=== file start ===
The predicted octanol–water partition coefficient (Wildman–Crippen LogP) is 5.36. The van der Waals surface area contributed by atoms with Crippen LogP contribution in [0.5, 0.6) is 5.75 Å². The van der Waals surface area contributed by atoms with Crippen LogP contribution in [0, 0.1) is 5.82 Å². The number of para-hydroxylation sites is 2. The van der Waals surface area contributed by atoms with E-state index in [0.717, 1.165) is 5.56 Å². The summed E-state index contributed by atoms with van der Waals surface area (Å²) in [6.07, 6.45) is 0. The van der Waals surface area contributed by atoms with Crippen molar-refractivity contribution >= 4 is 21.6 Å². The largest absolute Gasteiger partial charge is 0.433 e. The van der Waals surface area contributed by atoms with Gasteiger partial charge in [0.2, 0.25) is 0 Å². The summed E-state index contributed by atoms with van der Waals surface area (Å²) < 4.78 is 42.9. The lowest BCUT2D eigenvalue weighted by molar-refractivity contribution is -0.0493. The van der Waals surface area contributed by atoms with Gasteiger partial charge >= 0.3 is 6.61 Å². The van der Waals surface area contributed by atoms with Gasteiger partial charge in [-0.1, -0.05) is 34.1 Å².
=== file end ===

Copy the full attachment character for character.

The predicted octanol–water partition coefficient (Wildman–Crippen LogP) is 5.36. The van der Waals surface area contributed by atoms with Crippen LogP contribution in [0.5, 0.6) is 5.75 Å². The van der Waals surface area contributed by atoms with Crippen LogP contribution in [0, 0.1) is 5.82 Å². The number of para-hydroxylation sites is 2. The van der Waals surface area contributed by atoms with E-state index in [0.717, 1.165) is 5.56 Å². The summed E-state index contributed by atoms with van der Waals surface area (Å²) in [6.07, 6.45) is 0. The van der Waals surface area contributed by atoms with Crippen molar-refractivity contribution >= 4 is 21.6 Å². The largest absolute Gasteiger partial charge is 0.433 e. The van der Waals surface area contributed by atoms with Gasteiger partial charge in [0.2, 0.25) is 0 Å². The summed E-state index contributed by atoms with van der Waals surface area (Å²) < 4.78 is 42.9. The lowest BCUT2D eigenvalue weighted by molar-refractivity contribution is -0.0493. The van der Waals surface area contributed by atoms with Gasteiger partial charge >= 0.3 is 6.61 Å². The van der Waals surface area contributed by atoms with Gasteiger partial charge in [-0.1, -0.05) is 34.1 Å².